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Beyond Penn's Treaty

A Mission to the Indians from the Indian Committee of Baltimore Yearly Meeting to Fort Wayne, in 1804

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going, and What is your business. We de-
sired him to inform the commandant that we
were strangers, and that we had an introductory
letter directed to him which would explain our

The officer shortly returned to us with an in-
vitation to advance; we accordingly proceeded,
and were met very politely by the commanding
officer, Capt. Whipple

, to whom we handed the
following letter from the Secretary of War.

War Department, February 20, 1804.Gentlemen,-

This will be handed you by
Messrs. George Ellicott

, Joel Wright, and Gerard
T. Hopkins
, who are a deputation from the So-
ciety of Friends in
Maryland, for visiting the In-
dians in the western country for the laudable
purpose of affording them assistance in the intro-
duction of the arts of civilization.

They are men of high respectability, are ac-
tuated by the best motives, and are entitled to
all the civilities in your power to bestow. You
will please to afford them all necessary aid, and
treat them with such marks of respectful atten-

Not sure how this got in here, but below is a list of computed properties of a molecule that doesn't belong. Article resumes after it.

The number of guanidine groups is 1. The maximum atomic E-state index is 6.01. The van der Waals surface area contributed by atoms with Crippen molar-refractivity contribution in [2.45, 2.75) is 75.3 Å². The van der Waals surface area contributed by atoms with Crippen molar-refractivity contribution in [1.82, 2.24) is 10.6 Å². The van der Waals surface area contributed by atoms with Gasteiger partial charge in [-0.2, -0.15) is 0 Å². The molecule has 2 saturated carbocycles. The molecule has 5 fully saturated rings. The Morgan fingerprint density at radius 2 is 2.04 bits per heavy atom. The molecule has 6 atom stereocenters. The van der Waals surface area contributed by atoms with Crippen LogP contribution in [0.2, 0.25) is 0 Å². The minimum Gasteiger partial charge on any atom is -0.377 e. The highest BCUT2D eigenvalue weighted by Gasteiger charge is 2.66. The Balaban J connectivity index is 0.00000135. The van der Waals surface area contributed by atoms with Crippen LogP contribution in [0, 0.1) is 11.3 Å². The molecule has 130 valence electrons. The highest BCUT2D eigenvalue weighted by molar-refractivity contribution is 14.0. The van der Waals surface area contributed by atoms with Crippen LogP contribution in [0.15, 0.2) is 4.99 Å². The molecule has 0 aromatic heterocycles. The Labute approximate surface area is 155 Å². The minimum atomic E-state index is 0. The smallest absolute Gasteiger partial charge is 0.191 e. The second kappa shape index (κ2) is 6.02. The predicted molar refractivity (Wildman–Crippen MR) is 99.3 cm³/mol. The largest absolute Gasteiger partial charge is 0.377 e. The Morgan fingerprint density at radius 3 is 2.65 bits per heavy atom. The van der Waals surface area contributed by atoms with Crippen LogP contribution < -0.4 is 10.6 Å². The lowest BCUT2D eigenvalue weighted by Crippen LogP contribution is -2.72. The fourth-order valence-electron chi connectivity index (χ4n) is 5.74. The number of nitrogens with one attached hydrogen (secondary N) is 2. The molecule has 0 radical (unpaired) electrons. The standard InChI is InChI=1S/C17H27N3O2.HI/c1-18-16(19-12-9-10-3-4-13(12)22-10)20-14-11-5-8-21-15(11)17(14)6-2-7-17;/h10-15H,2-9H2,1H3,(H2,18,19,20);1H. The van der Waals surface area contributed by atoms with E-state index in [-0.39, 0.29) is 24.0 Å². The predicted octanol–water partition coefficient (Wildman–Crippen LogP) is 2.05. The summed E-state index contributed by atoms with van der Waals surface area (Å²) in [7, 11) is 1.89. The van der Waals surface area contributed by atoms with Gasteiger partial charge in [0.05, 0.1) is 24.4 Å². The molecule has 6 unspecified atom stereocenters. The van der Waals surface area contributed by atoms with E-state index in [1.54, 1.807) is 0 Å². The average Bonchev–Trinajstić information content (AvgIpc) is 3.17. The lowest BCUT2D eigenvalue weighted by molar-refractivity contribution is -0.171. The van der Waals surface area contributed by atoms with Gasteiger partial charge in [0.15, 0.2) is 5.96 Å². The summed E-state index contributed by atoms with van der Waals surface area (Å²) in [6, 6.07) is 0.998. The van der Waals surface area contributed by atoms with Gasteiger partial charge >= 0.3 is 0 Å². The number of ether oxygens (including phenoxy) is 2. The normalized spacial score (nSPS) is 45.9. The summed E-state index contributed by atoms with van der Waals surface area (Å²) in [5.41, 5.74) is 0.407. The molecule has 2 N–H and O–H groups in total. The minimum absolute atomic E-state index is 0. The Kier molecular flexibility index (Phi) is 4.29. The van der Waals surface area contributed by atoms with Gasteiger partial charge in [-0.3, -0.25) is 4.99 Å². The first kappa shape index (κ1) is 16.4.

tion as are due to citizens whose disinterested
services deserve the plaudits of every good man.

I am, very respectfully, your humble servant, Henry Dearborn.* *General Dearborn was well acquainted with the
members of the mission who resided at Ellicott's
and letters frequently passed between them.
He was deeply interested in the improvement of the
Indian tribes, and having heard of the deputation
about to be sent from the Friends of Maryland to
Fort Wayne, he drew up this letter, and also the one
which will be seen in the following pages to the com-
manding officer, and the Indian agent at Detroit, and
wishing to impart all the information he possessed,
to relieve a journey to a place then considered so dis-
tant a settlement, he took the trouble to deliver
them in person at Ellicott's Mills, and suggest the
return of the mission by the way of Lake Erie and
Niagara. The General was a noble looking man, and
although he had been actively engaged in our Re-
volutionary war, still appeared to be in the vigor of
life; he made the trip from Washington to Ellicott's
on horse-back attended by his son and a ser-
vant, a distance of forty miles, and returned the
next day in the same way. T.

To the commanding officer at Fort Wayne.
Mr. John Johnson, Indian Factor.
Mr. William Wells, Indian Agent.